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Reference Guide

# Permachart - Marketing Reference Guide: Magnetic Circuit, Electrical Network, Angular Velocity

4 pages2312 viewsFall 2015

Department
Electrical Engineering
Course Code
4400:307
Professor
All
Chapter
Permachart

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w w w . p e r m a c h a r t s . c o m
GLOSSARY O F TERMS MECHANICS FUNDAMENTALS
NEWTONS LAWS OF MOTION
Conductor Material which permits electrons to flow freely
Couple Two equal and opposite parallel forces that
are applied to the same body
Dielectric Insulating material between capacitor plates;
capacitance increases by numerical factor, k
(dielectric constant)
Electric Measure of the opposition that an electric
Impedance circuit presents to the flow of current when
voltage is applied
Electromagnetic Oscillations of the inductor’s magnetic
Oscillation field and the capacitor’s electric field
EMF Device Works on charges to maintain a potential
difference between output terminals
Equipotential Adjacent points on a surface with the same
Surface electric potential; electric field is always
perpendicular to equipotential surfaces
Ferromagnetic Substance in which magnetization persists
Material after the field has been removed
Force Vector action of one body on another
Hysteresis Residual magnetism that is left when the
material (such as iron) is slowly demagnetized
Inertia An attribute of bodies implying capacity to
resist changes of motion
Insulator Material that impedes conductance of
electricity
Integrated Complete circuit is contained in a single piece
Circuit of semiconductor material
Magnetic Simplest magnetic structure (such as a bar
Dipole magnet) where net magnetic flux is zero
Mesh In circuit analysis, a loop that has no loop in
its interior
Momentum An attribute that is proportional to the mass
and velocity of a body
Open Circuit Path for current flow between 2 points is
broken
Phasor A vector that rotates around an origin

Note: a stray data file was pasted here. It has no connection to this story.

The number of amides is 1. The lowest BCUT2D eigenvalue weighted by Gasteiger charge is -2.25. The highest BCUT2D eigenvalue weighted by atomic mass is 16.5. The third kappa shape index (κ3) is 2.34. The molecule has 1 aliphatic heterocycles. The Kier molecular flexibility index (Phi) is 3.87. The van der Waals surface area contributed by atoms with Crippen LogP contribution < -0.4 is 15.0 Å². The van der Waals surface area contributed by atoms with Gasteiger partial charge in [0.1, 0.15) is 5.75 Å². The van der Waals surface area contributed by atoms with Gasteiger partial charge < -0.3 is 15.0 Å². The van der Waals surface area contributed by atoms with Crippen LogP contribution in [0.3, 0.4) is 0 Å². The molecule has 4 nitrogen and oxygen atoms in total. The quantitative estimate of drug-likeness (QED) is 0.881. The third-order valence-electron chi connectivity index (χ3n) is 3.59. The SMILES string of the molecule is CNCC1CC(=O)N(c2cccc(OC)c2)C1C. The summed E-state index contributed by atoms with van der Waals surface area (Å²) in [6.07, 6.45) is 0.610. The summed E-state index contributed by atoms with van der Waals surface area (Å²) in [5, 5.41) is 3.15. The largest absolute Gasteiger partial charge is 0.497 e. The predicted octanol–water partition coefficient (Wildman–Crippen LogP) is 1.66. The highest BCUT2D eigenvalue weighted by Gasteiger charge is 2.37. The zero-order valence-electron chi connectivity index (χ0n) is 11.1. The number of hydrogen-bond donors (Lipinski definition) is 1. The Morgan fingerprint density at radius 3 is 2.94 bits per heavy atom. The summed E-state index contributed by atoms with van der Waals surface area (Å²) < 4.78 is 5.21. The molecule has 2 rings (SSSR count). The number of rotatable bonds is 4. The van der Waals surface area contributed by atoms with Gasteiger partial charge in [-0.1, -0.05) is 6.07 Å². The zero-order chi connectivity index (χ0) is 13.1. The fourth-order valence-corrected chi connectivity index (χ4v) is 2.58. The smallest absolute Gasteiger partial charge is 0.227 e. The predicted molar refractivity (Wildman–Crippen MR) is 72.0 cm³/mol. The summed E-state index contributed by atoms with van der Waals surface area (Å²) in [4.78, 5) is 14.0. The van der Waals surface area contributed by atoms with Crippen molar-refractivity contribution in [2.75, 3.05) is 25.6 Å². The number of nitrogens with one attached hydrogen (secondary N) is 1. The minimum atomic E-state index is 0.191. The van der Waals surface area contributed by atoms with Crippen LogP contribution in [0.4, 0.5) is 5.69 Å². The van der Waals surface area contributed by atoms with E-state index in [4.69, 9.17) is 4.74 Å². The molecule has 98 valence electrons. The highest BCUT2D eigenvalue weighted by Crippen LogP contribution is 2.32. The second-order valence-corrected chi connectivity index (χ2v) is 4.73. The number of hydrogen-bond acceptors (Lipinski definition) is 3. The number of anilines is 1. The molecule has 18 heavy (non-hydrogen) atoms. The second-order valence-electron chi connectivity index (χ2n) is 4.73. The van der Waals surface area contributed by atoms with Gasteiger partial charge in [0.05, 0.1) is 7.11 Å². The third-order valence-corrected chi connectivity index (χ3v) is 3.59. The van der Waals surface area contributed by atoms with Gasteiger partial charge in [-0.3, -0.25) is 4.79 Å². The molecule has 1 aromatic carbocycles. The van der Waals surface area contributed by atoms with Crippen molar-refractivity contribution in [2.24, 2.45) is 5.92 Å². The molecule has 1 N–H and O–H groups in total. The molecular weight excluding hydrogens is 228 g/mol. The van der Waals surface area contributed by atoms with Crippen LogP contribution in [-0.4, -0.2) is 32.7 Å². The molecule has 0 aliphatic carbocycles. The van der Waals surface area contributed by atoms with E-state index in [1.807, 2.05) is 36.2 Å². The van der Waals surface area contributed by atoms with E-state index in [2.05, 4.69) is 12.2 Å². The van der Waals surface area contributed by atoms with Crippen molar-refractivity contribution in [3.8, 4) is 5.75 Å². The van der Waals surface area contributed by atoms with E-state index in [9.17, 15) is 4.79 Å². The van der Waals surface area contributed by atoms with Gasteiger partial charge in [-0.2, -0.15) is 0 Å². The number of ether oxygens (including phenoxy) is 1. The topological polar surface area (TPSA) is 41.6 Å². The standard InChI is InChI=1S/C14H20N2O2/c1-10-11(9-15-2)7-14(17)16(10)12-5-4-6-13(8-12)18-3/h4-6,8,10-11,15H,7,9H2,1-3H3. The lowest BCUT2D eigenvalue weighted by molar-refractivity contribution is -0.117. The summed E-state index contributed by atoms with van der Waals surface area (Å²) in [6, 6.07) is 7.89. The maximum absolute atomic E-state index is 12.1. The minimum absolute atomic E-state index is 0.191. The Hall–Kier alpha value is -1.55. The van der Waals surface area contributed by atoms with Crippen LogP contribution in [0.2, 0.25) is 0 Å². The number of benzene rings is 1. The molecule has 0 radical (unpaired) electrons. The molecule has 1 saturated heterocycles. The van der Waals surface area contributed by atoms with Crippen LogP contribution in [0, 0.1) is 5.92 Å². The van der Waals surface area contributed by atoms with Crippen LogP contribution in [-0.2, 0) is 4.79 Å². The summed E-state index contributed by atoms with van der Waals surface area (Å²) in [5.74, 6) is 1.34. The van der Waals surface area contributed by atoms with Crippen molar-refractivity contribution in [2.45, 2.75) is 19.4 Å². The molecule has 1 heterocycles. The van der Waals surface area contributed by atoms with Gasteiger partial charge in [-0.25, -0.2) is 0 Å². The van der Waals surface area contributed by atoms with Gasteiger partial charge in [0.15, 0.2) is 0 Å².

Principle In a circuit network, a node (junction) with
Node three or more branches
Reactance Circuit property with capacitance and
inductance
Rectification Changing AC to DC by blocking the reverse
flow of a charge
Resonance An oscillation of a system at its natural
frequency
Semiconductor Material that is not conductive nor insulating
Shearing Force In mechanics, a force acting parallel to a
plane
Short Circuit Path for current flow between two points has
zero impedance
Stress In mechanics, the measure of internal forces
of a body between particles resisting
separation
Superconductor Material that presents no resistance to the
movement of electric charge
Torque Turning force or twisting moment
Torsion Torque applied in planes perpendicular to
body’s axis
Transformer Electromagnetic device with 2 or more
mutually coupled windings; it can raise and
lower voltage in a circuit
Law I Bodies will continue in uniform motion unless acted
upon by external forces
Law II The rate of change of a body’s linear momentum is
proportional to, and in the direction of, force applied
F = ma
Law III Forces of action and reaction between bodies are equal
in magnitude, opposite in direction, and collinear
CONDITIONS OF EQUILIBRIUM
• Static equilibrium occurs when the resultants of all external forces
acting on a body are zero
Equilibrium Equations
GEOMETRY OF MOTION
• In mechanics, kinematics is the study of the motions of bodies as
a function of time
MOMENTS OF INERTIA
• Define the relationship between the area or mass of a body and
the position of a line
• Moment of inertia of a figure = sum of moments of its parts
Linear All points of a body follow congruent paths
Rotational Paths circle about an axis; velocity and acceleration
Harmonic Body moves back and forth about a position at rest
Oscillation (amplitude represents maximum deflection)
Base Derivatives of Kinematics
Velocity Where srepresents distance and
trepresents time
Angular Where frepresents the angle
Velocity
Angular Where wrepresents angular velocity
Acceleration
Area Moments of Inertial, I (Statics)
Measuring
the distribution
Mass Moments of Inertia, I (Dynamics)
Measuring the moment of inertia
of a volume:
vds
dt
=
ω
=d
dt
φ
dt
=
ω
IydA
x=2
IxdA
y=2
IrdA
z=2
y
0
A
x
ry
dA
x
IrDmrdm=∑=
22
dm
r
Note: Equations are for planar, 2-dimensional, and 3-dimensional
rigid body statics
• Vector relationships for a force system: F= 0 and M= 0
• Written as components along x-, y-, and z-axes, relationships
become Fx= 0, Fy= 0, Fz= 0, Mx= 0, My= 0, and
Mz= 0
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